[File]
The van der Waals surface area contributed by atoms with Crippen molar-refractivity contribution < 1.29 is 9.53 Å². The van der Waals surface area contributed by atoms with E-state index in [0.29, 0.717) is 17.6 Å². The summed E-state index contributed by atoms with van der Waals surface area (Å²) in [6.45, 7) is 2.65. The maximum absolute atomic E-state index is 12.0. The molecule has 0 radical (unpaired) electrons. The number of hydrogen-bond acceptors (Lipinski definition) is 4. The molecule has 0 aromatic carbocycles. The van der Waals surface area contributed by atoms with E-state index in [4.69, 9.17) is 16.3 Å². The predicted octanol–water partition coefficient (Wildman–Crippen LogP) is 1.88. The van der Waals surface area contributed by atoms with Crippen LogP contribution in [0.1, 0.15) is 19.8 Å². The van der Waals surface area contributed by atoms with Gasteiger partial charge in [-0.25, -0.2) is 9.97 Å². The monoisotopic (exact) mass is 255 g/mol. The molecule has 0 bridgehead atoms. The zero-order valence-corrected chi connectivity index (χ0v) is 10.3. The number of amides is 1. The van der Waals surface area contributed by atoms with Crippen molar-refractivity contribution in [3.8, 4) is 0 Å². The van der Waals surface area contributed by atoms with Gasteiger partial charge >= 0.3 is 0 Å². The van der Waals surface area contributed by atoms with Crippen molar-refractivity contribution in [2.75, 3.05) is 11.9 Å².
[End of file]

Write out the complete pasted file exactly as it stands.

The van der Waals surface area contributed by atoms with Crippen molar-refractivity contribution < 1.29 is 9.53 Å². The van der Waals surface area contributed by atoms with E-state index in [0.29, 0.717) is 17.6 Å². The summed E-state index contributed by atoms with van der Waals surface area (Å²) in [6.45, 7) is 2.65. The maximum absolute atomic E-state index is 12.0. The molecule has 0 radical (unpaired) electrons. The number of hydrogen-bond acceptors (Lipinski definition) is 4. The molecule has 0 aromatic carbocycles. The van der Waals surface area contributed by atoms with E-state index in [4.69, 9.17) is 16.3 Å². The predicted octanol–water partition coefficient (Wildman–Crippen LogP) is 1.88. The van der Waals surface area contributed by atoms with Crippen LogP contribution in [0.1, 0.15) is 19.8 Å². The van der Waals surface area contributed by atoms with Gasteiger partial charge in [-0.25, -0.2) is 9.97 Å². The monoisotopic (exact) mass is 255 g/mol. The molecule has 0 bridgehead atoms. The zero-order valence-corrected chi connectivity index (χ0v) is 10.3. The number of amides is 1. The van der Waals surface area contributed by atoms with Crippen molar-refractivity contribution in [3.8, 4) is 0 Å². The van der Waals surface area contributed by atoms with Gasteiger partial charge >= 0.3 is 0 Å². The van der Waals surface area contributed by atoms with Crippen molar-refractivity contribution in [2.75, 3.05) is 11.9 Å².